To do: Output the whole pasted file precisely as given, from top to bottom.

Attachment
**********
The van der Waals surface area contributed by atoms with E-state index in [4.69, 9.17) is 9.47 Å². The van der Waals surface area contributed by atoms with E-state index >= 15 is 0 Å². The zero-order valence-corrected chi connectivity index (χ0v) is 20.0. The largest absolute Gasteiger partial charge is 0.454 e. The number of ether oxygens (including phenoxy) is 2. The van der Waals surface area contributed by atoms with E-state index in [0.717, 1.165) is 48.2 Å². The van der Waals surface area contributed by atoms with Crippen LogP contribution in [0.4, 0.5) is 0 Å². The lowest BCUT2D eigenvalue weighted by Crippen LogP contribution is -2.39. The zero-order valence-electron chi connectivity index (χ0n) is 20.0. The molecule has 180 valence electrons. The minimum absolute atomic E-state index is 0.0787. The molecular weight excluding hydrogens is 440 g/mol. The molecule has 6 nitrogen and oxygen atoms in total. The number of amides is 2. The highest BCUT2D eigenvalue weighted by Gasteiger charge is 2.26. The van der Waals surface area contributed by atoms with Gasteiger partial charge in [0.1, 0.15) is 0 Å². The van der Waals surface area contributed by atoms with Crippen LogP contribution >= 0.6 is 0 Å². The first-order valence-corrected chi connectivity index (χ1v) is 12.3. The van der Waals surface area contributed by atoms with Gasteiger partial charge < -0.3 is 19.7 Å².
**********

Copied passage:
The van der Waals surface area contributed by atoms with E-state index in [4.69, 9.17) is 9.47 Å². The van der Waals surface area contributed by atoms with E-state index >= 15 is 0 Å². The zero-order valence-corrected chi connectivity index (χ0v) is 20.0. The largest absolute Gasteiger partial charge is 0.454 e. The number of ether oxygens (including phenoxy) is 2. The van der Waals surface area contributed by atoms with E-state index in [0.717, 1.165) is 48.2 Å². The van der Waals surface area contributed by atoms with Crippen LogP contribution in [0.4, 0.5) is 0 Å². The lowest BCUT2D eigenvalue weighted by Crippen LogP contribution is -2.39. The zero-order valence-electron chi connectivity index (χ0n) is 20.0. The molecule has 180 valence electrons. The minimum absolute atomic E-state index is 0.0787. The molecular weight excluding hydrogens is 440 g/mol. The molecule has 6 nitrogen and oxygen atoms in total. The number of amides is 2. The highest BCUT2D eigenvalue weighted by Gasteiger charge is 2.26. The van der Waals surface area contributed by atoms with Gasteiger partial charge in [0.1, 0.15) is 0 Å². The van der Waals surface area contributed by atoms with Crippen LogP contribution >= 0.6 is 0 Å². The first-order valence-corrected chi connectivity index (χ1v) is 12.3. The van der Waals surface area contributed by atoms with Gasteiger partial charge < -0.3 is 19.7 Å².